In The Workplace

Our department head often tells us to give priority to our customers. This was tested last week, when my boss informed me of the complaints of my co-workers who claim that I don’t pay much attention to their e-mails. Incidentally, 90% of our workforce is working from home, including myself. I told my boss that I’m swamped daily with an average of 140 e-mails from customers and colleagues and I need to spend about 10 hours a day to manage them all. My boss told me rather philosophically that I need to be smart in dealing with all inquiries from both employees and customers without explaining how I can do it. Please give me your advice. — Tony’s Thunder.

A Japanese painter drew a small picture on a large canvas. In one corner of the painting was a small tree and on the limbs of a tree were birds and the image covered only one-eighth of the canvas. All the rest of the canvas was bare. When he was asked if the painting was complete. The painter said yes, adding:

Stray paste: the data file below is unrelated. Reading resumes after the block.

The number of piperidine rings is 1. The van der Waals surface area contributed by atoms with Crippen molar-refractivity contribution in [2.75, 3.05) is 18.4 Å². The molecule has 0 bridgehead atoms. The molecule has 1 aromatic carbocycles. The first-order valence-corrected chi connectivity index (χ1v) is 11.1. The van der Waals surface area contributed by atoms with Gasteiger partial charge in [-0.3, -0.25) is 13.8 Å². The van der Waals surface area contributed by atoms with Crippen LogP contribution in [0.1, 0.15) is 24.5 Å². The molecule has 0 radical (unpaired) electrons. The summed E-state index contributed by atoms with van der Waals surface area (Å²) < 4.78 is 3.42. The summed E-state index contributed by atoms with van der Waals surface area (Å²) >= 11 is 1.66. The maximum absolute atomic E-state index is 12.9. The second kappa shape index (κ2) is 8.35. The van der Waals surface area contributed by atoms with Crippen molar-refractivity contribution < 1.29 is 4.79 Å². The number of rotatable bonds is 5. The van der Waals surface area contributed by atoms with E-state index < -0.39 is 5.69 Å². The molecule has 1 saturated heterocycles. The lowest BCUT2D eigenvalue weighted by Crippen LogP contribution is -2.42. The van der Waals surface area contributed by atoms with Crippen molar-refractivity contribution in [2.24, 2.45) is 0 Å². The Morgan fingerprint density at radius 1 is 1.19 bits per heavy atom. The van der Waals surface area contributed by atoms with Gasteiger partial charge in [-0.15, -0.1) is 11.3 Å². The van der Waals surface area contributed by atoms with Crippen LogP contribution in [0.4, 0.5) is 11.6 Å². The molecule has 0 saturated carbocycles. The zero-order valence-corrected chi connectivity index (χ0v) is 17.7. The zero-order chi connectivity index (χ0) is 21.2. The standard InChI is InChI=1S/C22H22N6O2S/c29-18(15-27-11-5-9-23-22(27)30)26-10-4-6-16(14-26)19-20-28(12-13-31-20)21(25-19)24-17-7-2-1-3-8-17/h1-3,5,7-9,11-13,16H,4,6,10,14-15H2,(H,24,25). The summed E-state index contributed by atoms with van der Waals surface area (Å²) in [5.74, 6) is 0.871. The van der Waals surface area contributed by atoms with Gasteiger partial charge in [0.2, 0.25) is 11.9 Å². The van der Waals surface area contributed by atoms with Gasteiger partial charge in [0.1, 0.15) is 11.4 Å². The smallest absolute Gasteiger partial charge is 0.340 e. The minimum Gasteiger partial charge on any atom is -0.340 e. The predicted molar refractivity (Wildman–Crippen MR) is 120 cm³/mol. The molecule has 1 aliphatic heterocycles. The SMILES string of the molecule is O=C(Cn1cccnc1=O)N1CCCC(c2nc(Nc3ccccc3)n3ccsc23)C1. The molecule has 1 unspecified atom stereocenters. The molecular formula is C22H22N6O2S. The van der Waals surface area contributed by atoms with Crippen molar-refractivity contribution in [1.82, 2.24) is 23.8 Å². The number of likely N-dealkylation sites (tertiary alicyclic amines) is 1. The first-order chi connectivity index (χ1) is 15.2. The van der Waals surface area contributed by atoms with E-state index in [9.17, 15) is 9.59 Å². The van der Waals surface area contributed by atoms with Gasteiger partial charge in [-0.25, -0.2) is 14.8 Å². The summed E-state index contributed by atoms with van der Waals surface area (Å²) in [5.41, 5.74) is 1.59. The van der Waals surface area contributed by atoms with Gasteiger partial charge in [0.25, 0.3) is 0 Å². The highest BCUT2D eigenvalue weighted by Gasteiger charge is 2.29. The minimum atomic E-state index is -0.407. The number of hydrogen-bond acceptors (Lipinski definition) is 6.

“I have to leave room for the birds so they can fly.”

Many times, we fill up our daily schedule with so many things in work and in personal life that there is not enough room for our “birds to fly.” Because of our busy schedules, we miss out on what to do in an “open space,” even if we know that our customers should be given first priority according to Doug Conant, CEO of Campbell Soup, who clings to an important principle in people management:

“To win in the marketplace, we must first win in the workplace.”